What should we do with church buildings? More often we ask what is appropriate to do in church buildings, particularly in what is commonly called the “sanctuary”.
A few insist that it’s wrong to eat in a church building, and they cite 1 Corinthians 11:22 (“Don't you have homes to eat and drink in?”) as “proof”. Others, seeing (or tasting?) the value of covered dish dinners, are fine with meals at church, but may insist that there shouldn’t be laughter and levity in the sanctuary. It’s a place for reverence, these would insist. But, then others feel that most anything moral is acceptable in the church house.
Who is right? Here’s a radical thought. Maybe that’s the wrong question. Maybe that’s fishing in the wrong pond. Instead of disagreements that lead to divisions about proper church decorum, maybe we should notice what God did with his church building.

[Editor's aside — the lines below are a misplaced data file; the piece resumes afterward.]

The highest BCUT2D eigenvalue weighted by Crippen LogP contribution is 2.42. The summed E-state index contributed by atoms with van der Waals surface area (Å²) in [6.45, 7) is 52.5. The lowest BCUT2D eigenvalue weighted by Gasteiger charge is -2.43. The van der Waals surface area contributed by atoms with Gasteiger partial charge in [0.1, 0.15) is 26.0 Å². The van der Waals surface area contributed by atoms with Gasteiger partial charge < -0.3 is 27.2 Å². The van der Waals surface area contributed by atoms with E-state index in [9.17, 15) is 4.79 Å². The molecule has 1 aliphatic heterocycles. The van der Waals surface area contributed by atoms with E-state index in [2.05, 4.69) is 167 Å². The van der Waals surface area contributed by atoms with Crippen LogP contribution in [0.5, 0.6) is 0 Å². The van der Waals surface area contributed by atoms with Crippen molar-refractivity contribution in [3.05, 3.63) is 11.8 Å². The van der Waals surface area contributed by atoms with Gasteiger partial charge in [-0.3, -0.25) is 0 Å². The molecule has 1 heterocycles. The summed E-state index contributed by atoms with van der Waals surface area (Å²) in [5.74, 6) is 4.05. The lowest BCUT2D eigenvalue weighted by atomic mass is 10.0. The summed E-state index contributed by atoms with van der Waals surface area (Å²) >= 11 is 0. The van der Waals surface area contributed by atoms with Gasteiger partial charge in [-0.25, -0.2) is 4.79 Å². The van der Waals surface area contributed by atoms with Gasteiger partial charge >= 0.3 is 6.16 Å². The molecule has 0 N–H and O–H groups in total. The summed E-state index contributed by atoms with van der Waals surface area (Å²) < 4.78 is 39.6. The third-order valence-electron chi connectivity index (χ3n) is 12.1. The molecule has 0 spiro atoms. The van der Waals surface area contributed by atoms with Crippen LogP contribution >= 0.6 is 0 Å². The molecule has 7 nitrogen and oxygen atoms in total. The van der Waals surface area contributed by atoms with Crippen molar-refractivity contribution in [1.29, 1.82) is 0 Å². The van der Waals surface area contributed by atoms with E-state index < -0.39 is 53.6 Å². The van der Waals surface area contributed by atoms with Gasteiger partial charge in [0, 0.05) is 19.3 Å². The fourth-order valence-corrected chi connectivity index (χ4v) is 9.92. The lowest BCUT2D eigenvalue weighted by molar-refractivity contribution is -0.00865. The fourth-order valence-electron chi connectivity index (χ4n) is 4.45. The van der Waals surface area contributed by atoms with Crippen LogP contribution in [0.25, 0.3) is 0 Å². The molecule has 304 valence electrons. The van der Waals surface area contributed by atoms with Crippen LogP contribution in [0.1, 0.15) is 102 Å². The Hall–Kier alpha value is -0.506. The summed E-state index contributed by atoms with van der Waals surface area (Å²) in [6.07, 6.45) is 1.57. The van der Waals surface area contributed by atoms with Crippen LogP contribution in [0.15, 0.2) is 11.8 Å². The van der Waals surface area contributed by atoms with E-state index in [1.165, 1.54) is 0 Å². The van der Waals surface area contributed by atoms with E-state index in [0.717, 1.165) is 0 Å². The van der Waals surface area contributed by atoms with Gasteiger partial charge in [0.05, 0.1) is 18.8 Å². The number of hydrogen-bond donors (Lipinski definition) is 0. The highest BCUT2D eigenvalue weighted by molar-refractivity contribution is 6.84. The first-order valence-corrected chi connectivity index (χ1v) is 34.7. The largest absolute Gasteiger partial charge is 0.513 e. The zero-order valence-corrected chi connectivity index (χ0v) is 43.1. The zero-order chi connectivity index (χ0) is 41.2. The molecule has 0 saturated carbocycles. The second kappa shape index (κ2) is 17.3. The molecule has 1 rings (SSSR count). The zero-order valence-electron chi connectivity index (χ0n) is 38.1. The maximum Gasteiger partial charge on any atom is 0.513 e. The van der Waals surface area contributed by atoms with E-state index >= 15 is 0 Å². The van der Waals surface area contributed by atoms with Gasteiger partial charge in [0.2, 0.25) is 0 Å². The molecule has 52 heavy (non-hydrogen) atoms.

He tore it down!
Think about that. Solomon’s temple in Jerusalem was sanctioned by God. It was an imposing structure designed to dazzle with glittering gold interior walls and bejeweled priests. Plus, God promised that it would house his presence among his people.
Then along came Jesus. No that he was opposed to the temple. He frequented it. But leaving one day, his followers called attention to the impressive construction (perhaps wondering if they would soon have a corner office there).
Jesus, not surprisingly, said something surprising. “Do you see all these great buildings? Not one stone here will be left on another; every one will be thrown down” (Mark 13:2).
A few years later, the temple was gone. Maybe God didn’t personally tear it down, but he clearly saw it coming and did nothing to stop it. Why?
Jesus taught a new concept of temple that seems hard for us to grasp. The building was to be destroyed. But in three days it would be rebuilt as a body (John 2:19-22). His body raised would be God’s dwelling. His body reincarnated in his people would be God’s temple that none should dare to divide (1 Corinthians 3:16-17). The temporal temple was replaced by a holy house of “living stones” (1 Peter 2:5).
Is it wrong to have church buildings? No. Dangerous? Maybe. If a building blocks our view of the body, if we revert to rituals over relationships, then it’s time to ponder a God who tore down his own temple.